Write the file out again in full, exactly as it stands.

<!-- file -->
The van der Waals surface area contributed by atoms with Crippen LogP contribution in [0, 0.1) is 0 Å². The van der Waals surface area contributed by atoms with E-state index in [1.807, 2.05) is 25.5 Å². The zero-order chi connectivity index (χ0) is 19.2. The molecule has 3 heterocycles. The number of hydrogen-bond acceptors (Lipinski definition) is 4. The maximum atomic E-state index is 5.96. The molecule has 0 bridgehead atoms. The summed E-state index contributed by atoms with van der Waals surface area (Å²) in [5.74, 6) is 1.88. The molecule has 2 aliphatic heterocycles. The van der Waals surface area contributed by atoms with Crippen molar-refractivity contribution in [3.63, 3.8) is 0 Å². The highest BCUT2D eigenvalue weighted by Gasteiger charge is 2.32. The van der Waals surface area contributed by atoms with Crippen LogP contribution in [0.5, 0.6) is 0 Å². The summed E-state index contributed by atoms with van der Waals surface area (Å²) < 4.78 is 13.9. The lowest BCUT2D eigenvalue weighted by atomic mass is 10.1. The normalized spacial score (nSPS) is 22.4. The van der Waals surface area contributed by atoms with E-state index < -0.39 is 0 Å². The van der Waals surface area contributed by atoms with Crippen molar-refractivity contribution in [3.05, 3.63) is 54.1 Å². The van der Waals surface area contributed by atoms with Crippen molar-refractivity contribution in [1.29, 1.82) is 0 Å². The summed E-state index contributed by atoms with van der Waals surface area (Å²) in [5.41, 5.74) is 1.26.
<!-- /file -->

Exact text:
The van der Waals surface area contributed by atoms with Crippen LogP contribution in [0, 0.1) is 0 Å². The van der Waals surface area contributed by atoms with E-state index in [1.807, 2.05) is 25.5 Å². The zero-order chi connectivity index (χ0) is 19.2. The molecule has 3 heterocycles. The number of hydrogen-bond acceptors (Lipinski definition) is 4. The maximum atomic E-state index is 5.96. The molecule has 0 bridgehead atoms. The summed E-state index contributed by atoms with van der Waals surface area (Å²) in [5.74, 6) is 1.88. The molecule has 2 aliphatic heterocycles. The van der Waals surface area contributed by atoms with Crippen molar-refractivity contribution in [3.63, 3.8) is 0 Å². The highest BCUT2D eigenvalue weighted by Gasteiger charge is 2.32. The van der Waals surface area contributed by atoms with Crippen LogP contribution in [0.5, 0.6) is 0 Å². The summed E-state index contributed by atoms with van der Waals surface area (Å²) < 4.78 is 13.9. The lowest BCUT2D eigenvalue weighted by atomic mass is 10.1. The normalized spacial score (nSPS) is 22.4. The van der Waals surface area contributed by atoms with E-state index < -0.39 is 0 Å². The van der Waals surface area contributed by atoms with Crippen molar-refractivity contribution in [3.05, 3.63) is 54.1 Å². The van der Waals surface area contributed by atoms with Crippen molar-refractivity contribution in [1.29, 1.82) is 0 Å². The summed E-state index contributed by atoms with van der Waals surface area (Å²) in [5.41, 5.74) is 1.26.